The designs for a non-denominational funerary chapel for Washington, DC and a funerary urn for Donald Judd were just published in Spain and highlighted in a special issue of the magazine Márgenes Arquitectura (Vol. 2, no. 5, 2012). Both projects were designed under the mentorship of Juhani Pallasmaa, Julio Bermudez, and Greg Hall and explored the notion of death in aesthetic experience. While life is a journey, it is also a swinging pendulum that can appear to deny emotional stasis. Our emotions are often driven by the oppositions we encounter. Consequently, the experiences of life are often viewed as tensions, polarities, and contrasts and range in form: ups and downs, sickness and health, pain and pleasure, despair and hope, loss and recovery, noise and silence. The common heritage of existence leads us to face the greatest polarity of being in the world: life and death. Regardless of one’s religious or metaphysical beliefs, notions of one’s mortality can be interpreted in innumerable ways. Nevertheless, there is an architecture that may lead to a deeper ontological understanding of the world by appealing to bodily and sensory experience through the poetics of materiality and spatial experience. Each project in this case assists individuals in confronting death by dealing with the poetics of silence, light, healing, and truth in architecture.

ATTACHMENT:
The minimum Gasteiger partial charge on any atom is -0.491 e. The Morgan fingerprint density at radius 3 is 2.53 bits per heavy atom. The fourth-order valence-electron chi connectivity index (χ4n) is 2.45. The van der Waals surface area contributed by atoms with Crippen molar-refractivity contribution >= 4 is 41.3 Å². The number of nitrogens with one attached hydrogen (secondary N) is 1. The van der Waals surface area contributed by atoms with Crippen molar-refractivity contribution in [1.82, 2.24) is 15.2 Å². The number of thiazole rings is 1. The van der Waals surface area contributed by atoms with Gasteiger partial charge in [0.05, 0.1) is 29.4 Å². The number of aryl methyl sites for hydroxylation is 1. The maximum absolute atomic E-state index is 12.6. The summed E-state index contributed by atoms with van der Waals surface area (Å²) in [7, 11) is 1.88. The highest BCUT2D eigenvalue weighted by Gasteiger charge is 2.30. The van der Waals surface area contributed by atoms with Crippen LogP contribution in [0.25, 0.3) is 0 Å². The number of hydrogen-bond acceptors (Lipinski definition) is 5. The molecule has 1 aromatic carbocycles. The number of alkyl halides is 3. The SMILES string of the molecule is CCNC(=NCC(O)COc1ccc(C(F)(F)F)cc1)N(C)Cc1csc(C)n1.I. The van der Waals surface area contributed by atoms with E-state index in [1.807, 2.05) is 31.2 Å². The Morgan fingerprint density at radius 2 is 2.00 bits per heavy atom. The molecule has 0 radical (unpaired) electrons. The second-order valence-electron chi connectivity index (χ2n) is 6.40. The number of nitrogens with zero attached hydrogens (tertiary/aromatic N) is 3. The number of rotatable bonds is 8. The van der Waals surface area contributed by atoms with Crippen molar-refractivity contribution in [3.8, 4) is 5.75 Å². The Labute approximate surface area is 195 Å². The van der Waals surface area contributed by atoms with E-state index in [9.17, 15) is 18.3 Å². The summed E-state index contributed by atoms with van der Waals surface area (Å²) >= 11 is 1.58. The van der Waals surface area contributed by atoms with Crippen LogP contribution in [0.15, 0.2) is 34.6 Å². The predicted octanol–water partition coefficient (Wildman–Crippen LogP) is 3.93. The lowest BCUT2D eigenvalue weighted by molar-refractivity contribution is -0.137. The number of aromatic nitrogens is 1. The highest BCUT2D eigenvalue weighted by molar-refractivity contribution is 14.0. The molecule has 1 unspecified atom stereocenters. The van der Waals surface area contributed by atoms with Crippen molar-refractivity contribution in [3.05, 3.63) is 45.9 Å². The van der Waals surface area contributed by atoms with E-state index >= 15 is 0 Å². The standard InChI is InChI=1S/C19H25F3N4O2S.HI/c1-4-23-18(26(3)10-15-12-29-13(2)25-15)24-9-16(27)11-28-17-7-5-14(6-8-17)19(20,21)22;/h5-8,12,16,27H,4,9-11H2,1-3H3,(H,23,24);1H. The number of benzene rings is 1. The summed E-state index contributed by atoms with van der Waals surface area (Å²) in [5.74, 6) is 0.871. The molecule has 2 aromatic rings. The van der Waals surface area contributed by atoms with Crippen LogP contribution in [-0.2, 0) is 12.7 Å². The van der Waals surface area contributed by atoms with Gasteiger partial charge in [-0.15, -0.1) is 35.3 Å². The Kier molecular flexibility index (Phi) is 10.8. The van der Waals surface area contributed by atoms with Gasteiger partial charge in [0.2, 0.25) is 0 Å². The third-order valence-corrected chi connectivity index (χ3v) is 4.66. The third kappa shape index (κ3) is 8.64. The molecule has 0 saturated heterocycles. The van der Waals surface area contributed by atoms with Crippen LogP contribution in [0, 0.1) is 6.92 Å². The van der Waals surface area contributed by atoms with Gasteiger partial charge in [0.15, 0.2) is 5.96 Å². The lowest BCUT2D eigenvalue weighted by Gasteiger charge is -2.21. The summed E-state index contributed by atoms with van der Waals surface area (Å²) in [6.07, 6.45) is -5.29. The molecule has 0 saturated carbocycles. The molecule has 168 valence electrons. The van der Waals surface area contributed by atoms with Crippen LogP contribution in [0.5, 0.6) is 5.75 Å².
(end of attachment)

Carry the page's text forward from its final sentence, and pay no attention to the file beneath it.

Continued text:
More information on the projects can be found at the following links: